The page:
Background: Systemic inflammation and protein-energy malnutrition may be associated with poor outcomes in kidney disease.
Methods: We studied 26 adults (age, 65 +/- 10 [SD] years) with chronic kidney disease, not on dialysis therapy. Subjects were randomly assigned to resistance training (n = 14) or a control group (n = 12) for 12 weeks, while counseled to consume a low-protein diet (protein, approximately 0.6 g/kg/d). We determined whether resistance training reduces levels of inflammatory mediators (serum C-reactive protein [CRP] and interleukin-6 [IL-6]), in addition to previously reported improvements in nutritional and functional status in this same subject population.
Results: Serum CRP levels were reduced in subjects undergoing resistance training (-1.7 mg/L) compared with controls (1.5 mg/L; P = 0.05). Similarly, IL-6 levels were reduced in the resistance-exercise group versus controls (-4.2 versus 2.3 pg/mL; P = 0.01). Resistance training lead to skeletal muscle hypertrophy, shown by increases in type I (24% +/- 31%) and type II (22% +/- 41%) muscle fiber cross-sectional areas, compared with control subjects (-14% +/- 34% and -13% +/- 18%, respectively; P < 0.05). Muscle strength also improved with resistance training (28% +/- 14%) compared with controls (-13% +/- 22%; P = 0.001).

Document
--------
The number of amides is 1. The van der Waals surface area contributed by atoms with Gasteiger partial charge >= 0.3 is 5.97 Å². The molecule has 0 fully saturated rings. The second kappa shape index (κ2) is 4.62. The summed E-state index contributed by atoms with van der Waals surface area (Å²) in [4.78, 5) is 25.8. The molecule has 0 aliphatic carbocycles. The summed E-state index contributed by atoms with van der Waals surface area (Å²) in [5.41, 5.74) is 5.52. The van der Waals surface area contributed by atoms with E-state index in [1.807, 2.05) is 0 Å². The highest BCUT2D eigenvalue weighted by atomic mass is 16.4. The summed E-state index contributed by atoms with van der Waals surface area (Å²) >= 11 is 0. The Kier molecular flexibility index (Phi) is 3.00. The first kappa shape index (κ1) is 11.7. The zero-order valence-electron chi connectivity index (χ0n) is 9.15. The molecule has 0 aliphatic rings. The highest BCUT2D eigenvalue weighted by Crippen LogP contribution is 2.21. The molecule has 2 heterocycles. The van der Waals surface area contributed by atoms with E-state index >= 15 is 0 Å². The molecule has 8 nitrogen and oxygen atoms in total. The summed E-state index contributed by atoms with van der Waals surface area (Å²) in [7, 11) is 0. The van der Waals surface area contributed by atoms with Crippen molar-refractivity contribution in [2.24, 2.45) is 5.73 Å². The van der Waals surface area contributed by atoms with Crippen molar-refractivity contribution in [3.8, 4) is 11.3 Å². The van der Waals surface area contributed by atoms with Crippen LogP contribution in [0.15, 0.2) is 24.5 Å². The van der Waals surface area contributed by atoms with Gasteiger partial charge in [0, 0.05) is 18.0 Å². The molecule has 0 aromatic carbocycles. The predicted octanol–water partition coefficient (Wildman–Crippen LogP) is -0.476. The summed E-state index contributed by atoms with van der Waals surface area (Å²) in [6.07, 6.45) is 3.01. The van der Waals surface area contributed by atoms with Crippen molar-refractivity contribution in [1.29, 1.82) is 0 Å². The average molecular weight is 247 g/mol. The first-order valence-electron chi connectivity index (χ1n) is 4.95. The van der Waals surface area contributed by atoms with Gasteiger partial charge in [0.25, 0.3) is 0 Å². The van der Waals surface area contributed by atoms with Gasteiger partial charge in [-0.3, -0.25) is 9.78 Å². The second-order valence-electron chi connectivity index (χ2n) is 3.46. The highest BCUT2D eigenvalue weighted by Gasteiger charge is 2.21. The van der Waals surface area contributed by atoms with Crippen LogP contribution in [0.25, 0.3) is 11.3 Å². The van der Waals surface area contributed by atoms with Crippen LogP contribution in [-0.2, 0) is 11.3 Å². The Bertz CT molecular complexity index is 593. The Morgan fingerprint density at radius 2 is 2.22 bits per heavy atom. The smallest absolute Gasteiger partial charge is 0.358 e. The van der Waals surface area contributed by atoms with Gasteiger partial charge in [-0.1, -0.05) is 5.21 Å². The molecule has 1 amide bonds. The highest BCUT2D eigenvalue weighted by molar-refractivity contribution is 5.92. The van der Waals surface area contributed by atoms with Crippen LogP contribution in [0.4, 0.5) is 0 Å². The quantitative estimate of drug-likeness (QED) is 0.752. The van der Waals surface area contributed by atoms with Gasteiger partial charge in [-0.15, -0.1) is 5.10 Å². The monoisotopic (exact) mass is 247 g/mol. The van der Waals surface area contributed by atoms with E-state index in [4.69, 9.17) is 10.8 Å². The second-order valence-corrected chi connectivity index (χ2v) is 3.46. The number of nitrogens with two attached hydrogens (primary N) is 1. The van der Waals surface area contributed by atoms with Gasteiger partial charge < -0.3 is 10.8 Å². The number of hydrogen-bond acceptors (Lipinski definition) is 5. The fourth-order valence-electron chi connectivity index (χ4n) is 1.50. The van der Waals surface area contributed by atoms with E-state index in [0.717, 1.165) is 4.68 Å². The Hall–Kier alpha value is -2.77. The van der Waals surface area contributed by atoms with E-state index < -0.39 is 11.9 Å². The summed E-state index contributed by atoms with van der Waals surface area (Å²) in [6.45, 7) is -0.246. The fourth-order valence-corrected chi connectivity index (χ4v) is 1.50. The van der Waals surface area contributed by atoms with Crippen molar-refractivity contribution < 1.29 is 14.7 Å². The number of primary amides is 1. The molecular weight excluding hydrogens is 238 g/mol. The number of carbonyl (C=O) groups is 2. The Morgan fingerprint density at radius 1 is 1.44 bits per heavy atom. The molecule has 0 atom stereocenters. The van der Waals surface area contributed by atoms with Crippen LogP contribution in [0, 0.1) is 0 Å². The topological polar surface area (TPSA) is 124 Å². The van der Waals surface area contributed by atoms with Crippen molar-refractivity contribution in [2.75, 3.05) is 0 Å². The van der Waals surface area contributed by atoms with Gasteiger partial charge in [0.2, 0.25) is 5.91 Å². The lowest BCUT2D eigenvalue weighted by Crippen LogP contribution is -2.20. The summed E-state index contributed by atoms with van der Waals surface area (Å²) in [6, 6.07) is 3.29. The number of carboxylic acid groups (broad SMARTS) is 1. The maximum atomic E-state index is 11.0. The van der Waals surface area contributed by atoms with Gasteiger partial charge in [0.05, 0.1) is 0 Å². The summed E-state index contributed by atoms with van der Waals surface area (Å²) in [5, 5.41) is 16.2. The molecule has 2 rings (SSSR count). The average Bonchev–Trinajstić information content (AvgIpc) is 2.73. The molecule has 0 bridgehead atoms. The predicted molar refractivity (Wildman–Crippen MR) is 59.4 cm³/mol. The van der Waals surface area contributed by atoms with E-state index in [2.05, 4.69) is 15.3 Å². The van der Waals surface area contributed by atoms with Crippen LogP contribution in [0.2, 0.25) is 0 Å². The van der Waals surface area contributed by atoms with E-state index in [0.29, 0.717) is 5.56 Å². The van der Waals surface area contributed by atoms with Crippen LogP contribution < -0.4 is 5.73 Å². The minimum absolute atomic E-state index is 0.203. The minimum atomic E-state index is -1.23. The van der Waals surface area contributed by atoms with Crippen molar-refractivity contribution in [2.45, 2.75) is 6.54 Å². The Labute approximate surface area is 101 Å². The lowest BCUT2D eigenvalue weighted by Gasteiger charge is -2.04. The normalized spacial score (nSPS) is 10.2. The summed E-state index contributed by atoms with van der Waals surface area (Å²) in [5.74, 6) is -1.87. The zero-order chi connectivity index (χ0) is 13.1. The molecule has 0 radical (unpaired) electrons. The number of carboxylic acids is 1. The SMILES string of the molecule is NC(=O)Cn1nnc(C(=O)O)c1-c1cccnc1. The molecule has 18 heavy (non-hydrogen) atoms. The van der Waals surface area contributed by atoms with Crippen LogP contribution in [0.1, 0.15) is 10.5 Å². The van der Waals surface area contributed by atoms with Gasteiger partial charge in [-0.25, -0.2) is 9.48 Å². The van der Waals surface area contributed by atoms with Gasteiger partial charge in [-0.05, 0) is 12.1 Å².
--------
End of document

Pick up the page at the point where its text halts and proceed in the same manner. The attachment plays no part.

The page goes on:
Conclusion: Resistance training reduced inflammation and improved nutritional status in individuals with moderate chronic kidney disease consuming a low-protein diet. These results need to be investigated further in larger cohorts of patients with varying stages of kidney disease to determine whether resistance training can improve disease outcomes long term.